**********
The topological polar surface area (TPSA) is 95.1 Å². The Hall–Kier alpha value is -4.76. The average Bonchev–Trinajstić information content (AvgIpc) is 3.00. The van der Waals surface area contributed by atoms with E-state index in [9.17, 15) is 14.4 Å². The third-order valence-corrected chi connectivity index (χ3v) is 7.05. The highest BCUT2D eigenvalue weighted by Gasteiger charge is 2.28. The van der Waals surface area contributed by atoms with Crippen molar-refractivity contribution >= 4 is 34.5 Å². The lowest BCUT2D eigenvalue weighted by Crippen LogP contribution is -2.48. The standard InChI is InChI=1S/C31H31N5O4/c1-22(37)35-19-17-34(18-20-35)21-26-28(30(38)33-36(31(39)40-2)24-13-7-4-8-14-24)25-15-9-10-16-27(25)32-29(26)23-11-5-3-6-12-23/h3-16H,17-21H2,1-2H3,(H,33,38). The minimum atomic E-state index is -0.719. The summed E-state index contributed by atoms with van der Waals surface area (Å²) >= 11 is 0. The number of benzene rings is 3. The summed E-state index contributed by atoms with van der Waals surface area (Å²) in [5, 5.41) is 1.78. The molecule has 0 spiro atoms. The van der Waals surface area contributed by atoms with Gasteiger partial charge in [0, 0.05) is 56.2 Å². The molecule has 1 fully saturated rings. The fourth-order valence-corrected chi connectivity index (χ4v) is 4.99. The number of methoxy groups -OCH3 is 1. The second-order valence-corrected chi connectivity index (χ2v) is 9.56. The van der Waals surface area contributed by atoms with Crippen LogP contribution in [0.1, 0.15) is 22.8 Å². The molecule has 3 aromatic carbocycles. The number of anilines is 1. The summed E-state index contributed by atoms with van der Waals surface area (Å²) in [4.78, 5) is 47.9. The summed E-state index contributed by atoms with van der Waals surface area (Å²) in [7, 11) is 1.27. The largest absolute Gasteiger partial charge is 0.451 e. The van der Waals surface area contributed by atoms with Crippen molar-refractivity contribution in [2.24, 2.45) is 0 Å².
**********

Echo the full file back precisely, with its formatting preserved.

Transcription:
The topological polar surface area (TPSA) is 95.1 Å². The Hall–Kier alpha value is -4.76. The average Bonchev–Trinajstić information content (AvgIpc) is 3.00. The van der Waals surface area contributed by atoms with E-state index in [9.17, 15) is 14.4 Å². The third-order valence-corrected chi connectivity index (χ3v) is 7.05. The highest BCUT2D eigenvalue weighted by Gasteiger charge is 2.28. The van der Waals surface area contributed by atoms with Crippen molar-refractivity contribution >= 4 is 34.5 Å². The lowest BCUT2D eigenvalue weighted by Crippen LogP contribution is -2.48. The standard InChI is InChI=1S/C31H31N5O4/c1-22(37)35-19-17-34(18-20-35)21-26-28(30(38)33-36(31(39)40-2)24-13-7-4-8-14-24)25-15-9-10-16-27(25)32-29(26)23-11-5-3-6-12-23/h3-16H,17-21H2,1-2H3,(H,33,38). The minimum atomic E-state index is -0.719. The summed E-state index contributed by atoms with van der Waals surface area (Å²) >= 11 is 0. The number of benzene rings is 3. The summed E-state index contributed by atoms with van der Waals surface area (Å²) in [5, 5.41) is 1.78. The molecule has 0 spiro atoms. The van der Waals surface area contributed by atoms with Gasteiger partial charge in [0, 0.05) is 56.2 Å². The molecule has 1 fully saturated rings. The fourth-order valence-corrected chi connectivity index (χ4v) is 4.99. The number of methoxy groups -OCH3 is 1. The second-order valence-corrected chi connectivity index (χ2v) is 9.56. The van der Waals surface area contributed by atoms with Crippen LogP contribution in [0.1, 0.15) is 22.8 Å². The molecule has 3 aromatic carbocycles. The number of anilines is 1. The summed E-state index contributed by atoms with van der Waals surface area (Å²) in [4.78, 5) is 47.9. The summed E-state index contributed by atoms with van der Waals surface area (Å²) in [7, 11) is 1.27. The largest absolute Gasteiger partial charge is 0.451 e. The van der Waals surface area contributed by atoms with Crippen molar-refractivity contribution in [2.24, 2.45) is 0 Å².